Top 5 Summertime Dermatoses
As the temperatures rise and people begin to venture
outdoors to enjoy all the activities that come with beautifully sunny days,
providers will see an influx of patients presenting with a variety of
dermatoses. Over the last 12 years in practice, this is my empirically derived
top 5 list of what to look for and how to treat it.
- Irritant/Allergic Contact Dermatitis:
As the diagnosis implies, these patients will present with a pruritic eruption
after coming in contact with something that they were either allergic to or
sensitive to. The distribution is usually seen in exposed skin areas on the
arms and legs. Most people will report that they were working in the yard, pulling
weeds, trimming bushes, cleaning with harsh chemicals, fertilizing, or spraying
weed/insect killers. If patients were going without a shirt or wearing a
tank-top or bathing suit top, the rash can also appear on the abdomen or chest;
the back is usually spared. The reason is that people will cut limbs, pull
weeds, cut the grass and then pick up the clippings and hold them against their
body to put in lawn bags/compost areas. The eruptions are erythematous with
evidence of excoriations. Treatment includes topical steroids class 1-3 (5-6
for face) twice daily until clear or no longer than 2 weeks and avoidance of
repeat exposure. This is a self-limited condition and would resolve if we did
nothing, so symptom management is the key.
- Discoid Lupus:
Presents as multiple annular/semi-annular erythematous pruritic plaques
erupting in sun exposed regions, usually within 24 - 48 hours. Patients may
believe they have contracted a fungal infection but the pruritis and rapid
development can eliminate this as a potential diagnosis. Gutatte psoriasis and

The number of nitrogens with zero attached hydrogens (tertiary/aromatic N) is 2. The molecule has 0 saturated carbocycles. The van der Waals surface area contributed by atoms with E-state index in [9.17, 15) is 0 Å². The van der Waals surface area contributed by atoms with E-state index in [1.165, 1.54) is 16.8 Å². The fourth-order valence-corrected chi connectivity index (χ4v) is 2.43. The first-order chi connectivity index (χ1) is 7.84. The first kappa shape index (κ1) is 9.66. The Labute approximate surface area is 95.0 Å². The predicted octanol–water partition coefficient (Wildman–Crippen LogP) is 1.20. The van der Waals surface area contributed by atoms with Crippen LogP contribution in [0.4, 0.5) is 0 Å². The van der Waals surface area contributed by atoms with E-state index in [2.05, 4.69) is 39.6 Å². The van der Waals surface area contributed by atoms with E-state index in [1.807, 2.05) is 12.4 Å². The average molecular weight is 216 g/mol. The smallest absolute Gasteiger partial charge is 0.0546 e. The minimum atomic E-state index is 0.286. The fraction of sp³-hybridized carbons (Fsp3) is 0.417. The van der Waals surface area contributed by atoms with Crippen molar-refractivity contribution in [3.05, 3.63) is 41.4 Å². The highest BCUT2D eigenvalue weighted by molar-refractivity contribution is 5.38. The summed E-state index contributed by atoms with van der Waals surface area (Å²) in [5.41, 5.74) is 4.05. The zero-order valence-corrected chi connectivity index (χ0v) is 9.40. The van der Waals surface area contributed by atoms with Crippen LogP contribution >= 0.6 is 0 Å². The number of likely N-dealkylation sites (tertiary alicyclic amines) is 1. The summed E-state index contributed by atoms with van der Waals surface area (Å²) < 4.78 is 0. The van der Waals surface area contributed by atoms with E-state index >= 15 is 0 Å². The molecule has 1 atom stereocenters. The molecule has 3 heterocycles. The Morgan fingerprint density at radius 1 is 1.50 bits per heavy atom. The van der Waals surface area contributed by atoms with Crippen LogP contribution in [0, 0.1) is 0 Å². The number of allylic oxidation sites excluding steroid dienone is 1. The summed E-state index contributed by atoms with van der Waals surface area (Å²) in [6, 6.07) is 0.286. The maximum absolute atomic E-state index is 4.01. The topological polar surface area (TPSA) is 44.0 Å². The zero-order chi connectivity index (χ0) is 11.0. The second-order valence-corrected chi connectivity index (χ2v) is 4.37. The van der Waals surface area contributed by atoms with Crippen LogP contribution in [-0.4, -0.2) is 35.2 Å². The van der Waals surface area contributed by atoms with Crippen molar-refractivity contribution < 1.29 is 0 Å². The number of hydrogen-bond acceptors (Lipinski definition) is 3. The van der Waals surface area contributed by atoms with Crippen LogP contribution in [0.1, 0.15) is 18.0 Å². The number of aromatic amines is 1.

nummular eczema can be excluded because they tend to improve with sun exposure.
Biopsies should be taken to confirm the diagnosis and an ANA ordered to rule
out systemic lupus. Treatment once again relies heavily on topical steroids
classes 1-3 and avoiding sun exposure. Sun block and protective clothing should
be used daily.
- Tinea Versicolor:
Fungal infection presenting most commonly after sun exposure. Common
presentations include hypopigmented, annular macules on the exposed areas of the
trunk, upper arms and thighs. The sun has nothing to do with the infection
itself, the affected areas just don't pigment normally and patients will say
they have "sun spots" or look like a leopard. Mild pruritis can be seen, but is
rare. Treatment includes topical antifungal shampoos applied like a lotion to
the exposed areas, allowed to sit for 15 minutes then rinsed. Done correctly every
day for two weeks, most will be clear of the infection but should continue to
use the shampoo in this fashion once or twice a week. Repigmentation can take
several months to occur. In extreme cases, oral ketoconazole can be used.
- Cutaneous Herpes Simplex Type I:
The same virus that causes "cold sores" can result in a cutaneous eruption.
Seen commonly on the back 24 - 28 hours after sun exposure, the patient will
present complaining of an itchy, slightly burning sensation on the affected
area. On examination, there is usually a well demarcated erythematous patch
with multiple small vesicles or scabbed papules. This can be differentiated
from shingles by its limited surface area; spots tend to be small and don't
follow a dermatome. Also itching tends to be reported more than intense pain
and this area tends to break out repeatedly in the same location whereas shingles
is usually one and done. Treatment includes antiviral medication and sun
protective measures. Patients should also be made aware that this is contagious
so sharing of towels and clothes is ill advised.
- Photoallergic Drug Eruption:
Differentiated from a drug allergy by the distribution and sun exposure being
the precipitating factor. Eruptions occur most commonly on the forearms but can
occur in any area of prolonged sun exposure. Unlike drug allergies which cause
an overall erythematous eruption and is associated with an actual allergy to a
medication, this eruption is caused by a metabolite of a medication reacting
with UV radiation. It is important to differentiate because the patients do not
need to change their medication - they need to avoid sun exposure. Topical
steroids can be used to calm flares but UV avoidance is curative.
I hope this list can help narrow down the diagnoses
that you will be seeing soon as temperatures rise and UV exposure increases.